Maybe Rich Lowry’s right after all, and Democrats really don’t have much more to throw at Amy Coney Barrett. Or, perhaps they’re just tossing out the cheap stuff now in anticipation of bigger attacks later. If this nugget from NBC News is any indication, though, Senate Democrats might just be proving that they can adequately vet a Supreme Court nominee in a short period of time.

How else to describe this supposed violation of disclosure as anything but esoteric? And guess who tipped off NBC to the issue:

U.S. Supreme Court nominee Amy Coney Barrett did not include on her Senate Judiciary disclosure forms a notable case in which she was one of two lead attorneys: defending a Pittsburgh steel magnate accused of helping drive a major Pennsylvania Hospital System into bankruptcy.

Coney Barrett, whose experience as a practicing attorney is limited to about two years beginning in 2000, worked on the case for at least six months beginning in June of 2000, according to court documents in Pacer, a database of electronic court records.

Barrett was required, per the questionnaire given to court nominees, to list the “10 most significant litigated matters which you personally handled, whether or not you were the attorney of record” and to “describe in detail the nature of your participation.” Barrett lists just three cases.

The omission was caught by American Bridge 21st Century and passed along to NBC. AB21C is one of David Brock’s archipelago of organizations, a super-PAC that does oppo research for Democrats. AB21C has already spent over $41 million this cycle on efforts against Donald Trump (and fifty dollars against Susan Collins, amusingly, as their only other expenditure). How does NBC describe AB21C? “A Democratic research group.” Ahem.

That on its own makes complaints about the time line hard to sustain. Democrats put David Brock on the case, and the millions of dollars flowing into his orgs are at their apparent disposal. After two weeks of digging, Brock found out an undisclosed case where, er, Barrett didn’t actually do much and there’s no hint of impropriety whatsoever:

A source familiar with Barrett’s work history said her client had “filed only two even arguably substantive filings after she appeared as counsel,” so the work “is not a significant level of involvement.” Still, in two of the three cases Barrett lists, she cites her contribution as having been supporting roles such as assisting with research and briefing materials.

The case was ultimately settled as part of a separate civil suit in which she was not listed. Yet it involves one of the largest nonprofit bankruptcies in U.S. history, at $1.5 billion, which prompted numerous investigations including a criminal probe.

Oh no! An attorney with a client caught up in civil and criminal probes? The deuce you say. This whole objection is meaningless; it reveals no wrongdoing, conflict of interest, or indeed anything about judicial temperament or philosophy. If Barrett didn’t recall this from twenty years ago, it probably speaks to her limited involvement in the case. It’s an oversight on an immaterial point, not an impediment to Barrett’s ability to work as an appellate jurist at any level.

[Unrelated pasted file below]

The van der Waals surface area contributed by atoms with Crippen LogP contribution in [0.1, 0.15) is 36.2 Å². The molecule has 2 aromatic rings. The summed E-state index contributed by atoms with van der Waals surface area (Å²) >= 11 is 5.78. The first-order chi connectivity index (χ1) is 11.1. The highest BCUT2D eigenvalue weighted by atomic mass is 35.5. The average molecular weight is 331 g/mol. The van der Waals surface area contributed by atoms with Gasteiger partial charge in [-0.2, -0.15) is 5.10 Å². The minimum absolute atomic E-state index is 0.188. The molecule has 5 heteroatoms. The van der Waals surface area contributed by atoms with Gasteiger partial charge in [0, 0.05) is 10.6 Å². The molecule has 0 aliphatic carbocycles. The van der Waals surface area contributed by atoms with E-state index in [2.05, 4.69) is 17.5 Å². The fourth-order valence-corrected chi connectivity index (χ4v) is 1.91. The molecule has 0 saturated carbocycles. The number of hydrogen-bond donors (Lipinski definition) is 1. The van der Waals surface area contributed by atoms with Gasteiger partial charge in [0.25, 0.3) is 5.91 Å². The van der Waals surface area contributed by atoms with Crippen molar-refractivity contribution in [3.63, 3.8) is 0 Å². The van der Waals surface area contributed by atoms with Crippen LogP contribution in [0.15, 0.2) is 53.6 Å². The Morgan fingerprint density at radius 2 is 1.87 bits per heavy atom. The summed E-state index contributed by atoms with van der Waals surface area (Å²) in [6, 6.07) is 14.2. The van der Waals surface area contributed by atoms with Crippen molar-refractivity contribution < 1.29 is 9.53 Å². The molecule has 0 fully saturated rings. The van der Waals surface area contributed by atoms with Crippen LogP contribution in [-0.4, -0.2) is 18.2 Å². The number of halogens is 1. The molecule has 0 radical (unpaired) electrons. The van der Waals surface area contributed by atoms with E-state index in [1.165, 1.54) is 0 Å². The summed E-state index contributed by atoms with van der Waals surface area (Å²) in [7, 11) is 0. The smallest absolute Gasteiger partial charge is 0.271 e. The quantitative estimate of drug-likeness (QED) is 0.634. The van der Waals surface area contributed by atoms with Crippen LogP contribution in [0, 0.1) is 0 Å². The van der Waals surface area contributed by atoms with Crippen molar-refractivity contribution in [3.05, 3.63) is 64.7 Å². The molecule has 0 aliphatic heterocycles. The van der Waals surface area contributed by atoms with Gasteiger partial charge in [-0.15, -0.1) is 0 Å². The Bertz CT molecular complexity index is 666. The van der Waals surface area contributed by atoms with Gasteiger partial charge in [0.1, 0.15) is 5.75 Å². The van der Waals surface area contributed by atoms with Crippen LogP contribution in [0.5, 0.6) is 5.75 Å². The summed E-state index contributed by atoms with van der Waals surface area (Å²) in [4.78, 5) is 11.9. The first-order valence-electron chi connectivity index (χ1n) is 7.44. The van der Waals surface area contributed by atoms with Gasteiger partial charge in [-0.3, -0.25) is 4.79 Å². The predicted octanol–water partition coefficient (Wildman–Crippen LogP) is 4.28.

Another court-related story from NBC reminds us why AB21C wants to make Mount Everests out of molehills, though:

The U.S. Supreme Court on Thursday declined to lift a nationwide injunction that prevents the Trump administration from enforcing a rule that would regulate a pill commonly used in medication abortions. So for now, the rule remains on hold.

But the court also gave the judge who imposed the ban a chance to consider modifying it to make it less restrictive.

It was the court’s first action on abortion since the death of Justice Ruth Bader Ginsburg last month.

Justices Clarence Thomas and Samuel Alito said the court should have lifted the ban and allowed the government to enforce the rule. The judge who imposed it, they said, “apparently was not troubled by the fact that those responsible for public health in Maryland thought it safe for women (and men) to leave the house and engage in numerous activities that present at least as much risk as visiting a clinic.”

This order didn’t have a controlling opinion, but it did have a dissent from Justices Samuel Alito and Clarence Thomas. The point here is that this is a punt for the time being; the case is being sent back for further consideration, and will undoubtedly find its way back to the Supreme Court at some point. Barrett’s seat on the court could make the difference in the outcome of this case and many others on abortion that don’t necessarily touch on Roe or Casey directly. Or Barrett may not make much difference at all, since apparently Alito and Thomas were the only two objecting to a punt this time around.

Nevertheless, the Left is taking no chances. And that’s why it’s unlikely that we’ve seen the worst from Barrett’s political opponents.